Cavitation detection and characterization for small scale nozzles and fuel injectors
Do, Huy Khang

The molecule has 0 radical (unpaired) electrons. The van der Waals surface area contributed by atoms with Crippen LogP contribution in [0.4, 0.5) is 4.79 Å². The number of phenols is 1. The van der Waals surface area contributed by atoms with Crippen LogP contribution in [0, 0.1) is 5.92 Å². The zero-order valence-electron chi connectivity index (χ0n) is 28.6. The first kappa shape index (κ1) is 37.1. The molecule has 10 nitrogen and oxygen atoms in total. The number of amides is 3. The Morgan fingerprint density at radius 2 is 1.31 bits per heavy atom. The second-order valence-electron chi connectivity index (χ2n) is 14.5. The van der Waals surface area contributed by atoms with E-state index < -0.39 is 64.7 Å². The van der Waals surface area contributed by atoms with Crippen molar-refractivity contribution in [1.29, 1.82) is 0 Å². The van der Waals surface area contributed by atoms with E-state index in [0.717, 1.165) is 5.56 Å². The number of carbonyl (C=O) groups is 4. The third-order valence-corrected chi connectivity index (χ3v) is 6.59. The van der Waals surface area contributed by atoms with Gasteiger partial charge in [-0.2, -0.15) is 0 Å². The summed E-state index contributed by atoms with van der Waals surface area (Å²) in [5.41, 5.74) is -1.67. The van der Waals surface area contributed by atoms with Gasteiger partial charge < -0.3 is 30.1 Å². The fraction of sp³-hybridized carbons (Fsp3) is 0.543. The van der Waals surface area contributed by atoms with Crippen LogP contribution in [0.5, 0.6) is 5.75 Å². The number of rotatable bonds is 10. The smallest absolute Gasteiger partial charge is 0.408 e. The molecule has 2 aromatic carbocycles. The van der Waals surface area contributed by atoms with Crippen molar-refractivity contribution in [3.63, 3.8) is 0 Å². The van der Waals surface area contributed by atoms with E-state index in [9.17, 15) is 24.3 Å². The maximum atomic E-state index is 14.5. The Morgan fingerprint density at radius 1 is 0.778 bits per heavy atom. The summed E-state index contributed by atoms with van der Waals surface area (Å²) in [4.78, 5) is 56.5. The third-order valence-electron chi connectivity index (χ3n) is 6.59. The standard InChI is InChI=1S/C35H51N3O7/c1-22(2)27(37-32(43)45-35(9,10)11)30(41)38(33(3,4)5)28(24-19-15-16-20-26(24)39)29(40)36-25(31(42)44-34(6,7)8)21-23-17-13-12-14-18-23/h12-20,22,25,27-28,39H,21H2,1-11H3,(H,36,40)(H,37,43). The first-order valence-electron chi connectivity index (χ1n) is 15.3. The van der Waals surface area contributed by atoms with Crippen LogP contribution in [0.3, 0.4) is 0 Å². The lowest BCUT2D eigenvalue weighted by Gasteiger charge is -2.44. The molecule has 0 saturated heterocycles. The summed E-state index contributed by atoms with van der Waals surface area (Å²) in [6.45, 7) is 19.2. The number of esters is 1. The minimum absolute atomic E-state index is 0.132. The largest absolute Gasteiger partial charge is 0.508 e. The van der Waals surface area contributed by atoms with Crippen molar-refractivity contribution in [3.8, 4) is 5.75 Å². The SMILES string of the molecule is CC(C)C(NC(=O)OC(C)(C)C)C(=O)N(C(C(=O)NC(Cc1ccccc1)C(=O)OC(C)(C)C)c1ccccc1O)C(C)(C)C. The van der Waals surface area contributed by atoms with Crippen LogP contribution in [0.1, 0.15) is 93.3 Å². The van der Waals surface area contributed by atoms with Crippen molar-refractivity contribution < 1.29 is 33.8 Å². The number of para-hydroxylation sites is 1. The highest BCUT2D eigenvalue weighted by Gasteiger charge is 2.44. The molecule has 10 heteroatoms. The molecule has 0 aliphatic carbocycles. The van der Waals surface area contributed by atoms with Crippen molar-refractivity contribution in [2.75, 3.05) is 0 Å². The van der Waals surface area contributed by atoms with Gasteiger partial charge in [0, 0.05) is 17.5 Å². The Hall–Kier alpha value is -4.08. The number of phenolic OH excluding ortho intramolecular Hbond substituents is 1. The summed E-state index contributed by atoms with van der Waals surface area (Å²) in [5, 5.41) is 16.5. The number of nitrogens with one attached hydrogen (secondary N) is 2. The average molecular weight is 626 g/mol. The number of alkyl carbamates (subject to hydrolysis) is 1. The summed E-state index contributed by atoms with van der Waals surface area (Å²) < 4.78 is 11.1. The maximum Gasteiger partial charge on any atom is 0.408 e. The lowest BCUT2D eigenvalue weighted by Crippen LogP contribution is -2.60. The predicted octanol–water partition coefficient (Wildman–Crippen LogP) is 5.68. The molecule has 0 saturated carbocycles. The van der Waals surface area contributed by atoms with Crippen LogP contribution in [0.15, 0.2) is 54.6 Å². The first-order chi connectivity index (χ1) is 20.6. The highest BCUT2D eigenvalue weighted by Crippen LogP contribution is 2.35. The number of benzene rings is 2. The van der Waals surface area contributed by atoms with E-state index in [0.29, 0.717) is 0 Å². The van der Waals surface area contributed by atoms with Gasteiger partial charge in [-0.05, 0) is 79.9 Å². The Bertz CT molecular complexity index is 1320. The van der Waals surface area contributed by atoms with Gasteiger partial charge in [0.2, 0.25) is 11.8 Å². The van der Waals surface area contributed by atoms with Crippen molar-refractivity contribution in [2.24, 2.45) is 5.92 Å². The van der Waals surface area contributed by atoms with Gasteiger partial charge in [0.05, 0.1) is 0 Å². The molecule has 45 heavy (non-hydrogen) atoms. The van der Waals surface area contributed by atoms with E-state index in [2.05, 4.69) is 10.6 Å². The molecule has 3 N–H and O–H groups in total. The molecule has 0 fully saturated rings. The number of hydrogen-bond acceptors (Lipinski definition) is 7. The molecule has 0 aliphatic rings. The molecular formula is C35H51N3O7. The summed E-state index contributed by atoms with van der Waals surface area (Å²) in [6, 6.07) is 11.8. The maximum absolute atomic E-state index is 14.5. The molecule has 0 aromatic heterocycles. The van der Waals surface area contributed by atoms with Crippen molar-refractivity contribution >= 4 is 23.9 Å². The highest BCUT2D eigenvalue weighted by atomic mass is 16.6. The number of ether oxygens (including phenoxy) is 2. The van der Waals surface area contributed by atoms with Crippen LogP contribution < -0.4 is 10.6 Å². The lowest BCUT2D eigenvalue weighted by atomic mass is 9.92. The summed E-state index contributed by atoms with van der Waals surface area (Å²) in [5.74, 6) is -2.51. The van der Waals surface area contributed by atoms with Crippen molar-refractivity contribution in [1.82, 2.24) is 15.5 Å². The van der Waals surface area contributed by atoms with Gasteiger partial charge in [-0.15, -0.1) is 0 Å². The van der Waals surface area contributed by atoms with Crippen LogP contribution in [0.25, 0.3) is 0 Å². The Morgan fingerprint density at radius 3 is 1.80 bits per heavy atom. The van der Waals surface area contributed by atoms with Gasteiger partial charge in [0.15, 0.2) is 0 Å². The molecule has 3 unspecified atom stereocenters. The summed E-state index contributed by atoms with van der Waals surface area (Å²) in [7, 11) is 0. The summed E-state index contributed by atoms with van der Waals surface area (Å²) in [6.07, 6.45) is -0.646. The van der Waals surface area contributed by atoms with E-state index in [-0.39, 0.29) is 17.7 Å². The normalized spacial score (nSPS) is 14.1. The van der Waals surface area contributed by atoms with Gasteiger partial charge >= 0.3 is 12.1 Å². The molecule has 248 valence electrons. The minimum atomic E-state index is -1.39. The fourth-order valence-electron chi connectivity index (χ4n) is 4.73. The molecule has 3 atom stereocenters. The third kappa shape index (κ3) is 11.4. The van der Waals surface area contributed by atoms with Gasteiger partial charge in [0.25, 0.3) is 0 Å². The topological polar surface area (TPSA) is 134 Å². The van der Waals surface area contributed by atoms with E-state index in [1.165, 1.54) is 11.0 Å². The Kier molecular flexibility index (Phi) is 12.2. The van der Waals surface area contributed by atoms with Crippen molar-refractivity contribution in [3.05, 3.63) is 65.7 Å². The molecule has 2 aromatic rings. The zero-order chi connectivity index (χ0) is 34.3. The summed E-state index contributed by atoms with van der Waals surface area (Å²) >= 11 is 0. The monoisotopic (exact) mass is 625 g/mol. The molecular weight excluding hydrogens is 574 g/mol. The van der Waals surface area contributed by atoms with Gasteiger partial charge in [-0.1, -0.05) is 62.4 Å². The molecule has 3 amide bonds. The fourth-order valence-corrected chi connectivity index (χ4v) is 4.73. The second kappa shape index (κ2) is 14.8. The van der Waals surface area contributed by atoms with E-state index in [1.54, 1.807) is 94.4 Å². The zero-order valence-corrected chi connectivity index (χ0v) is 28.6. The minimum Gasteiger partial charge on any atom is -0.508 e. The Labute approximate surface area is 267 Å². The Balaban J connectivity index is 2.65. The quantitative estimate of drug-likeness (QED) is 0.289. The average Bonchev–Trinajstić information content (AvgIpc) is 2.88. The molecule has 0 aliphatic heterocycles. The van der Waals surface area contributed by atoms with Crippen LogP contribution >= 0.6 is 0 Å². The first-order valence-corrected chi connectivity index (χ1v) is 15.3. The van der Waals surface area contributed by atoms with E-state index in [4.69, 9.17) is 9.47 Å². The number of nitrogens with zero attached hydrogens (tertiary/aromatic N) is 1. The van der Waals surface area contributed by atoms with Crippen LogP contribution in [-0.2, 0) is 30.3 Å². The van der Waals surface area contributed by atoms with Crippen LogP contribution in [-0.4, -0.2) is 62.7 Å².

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Cavitation occurs when the liquid pressure drops below a critical threshold causing rapid bubble growth and violent collapse. The presence of cavitation inside fuel injector nozzles has been linked not only to damage associated with cavity collapse near the walls but has been found to enhanced fuel spray atomization. Proper fuel atomization increases engine performance while reducing fuel emissions. The majority of laboratory experimental studies found in the literature are highly reliant on optical access to the working fuel, requiring transparent material, specific geometry, and relatively slow flows to enable even minimally time-resolved optical images with ex-pensive high-speed cameras. While such studies are appropriate for gaining intuition into the types and spatial locations of cavitation phenomena possible in nozzle flows at high Re, there is a need for techniques which can not only be reliably employed at idealized laboratory conditions, but also can be deployed to study real steel fuel injectors while also yielding quantitative information. The objective of this work is to develop alternative non-intrusive acoustic and vibration methods to experimentally study cavitation phenomena in fuel injectors. First, a study was conducted utilizing a combination of optical and acoustic techniques to determine onset and activity of cavitation in small scaled nozzles. Experiments are conducted with acrylic nozzles of various geometry. Unfocused single element transducers are used for acoustic sensing, while digital imaging is used for optical study. Cavitation onset thresholds and development are studied as functions of flow rate and nozzle geometry. Substantial agreement between optical and acoustic methods was observed for both onset and development regimes of cavitation in nozzles. A second study was conducted utilizing laser Doppler vibrometry to measure the vibration response of a commercial fuel injector. An attempt was made to use injector flexural oscillations to determine the void fraction for different fuel injector conditions. Experiments were performed at the Oak Ridge National Laboratory on a commercial grade field injector using cyclopentane fuel with varying injection pressure and fuel temperature as control parameters. Frequency shift and mode shape are measured and correlated with cavitation-inducing control parameters. Analysis suggests that observed frequency shifts may allow inference of dynamic void fraction during cavitation in nozzles.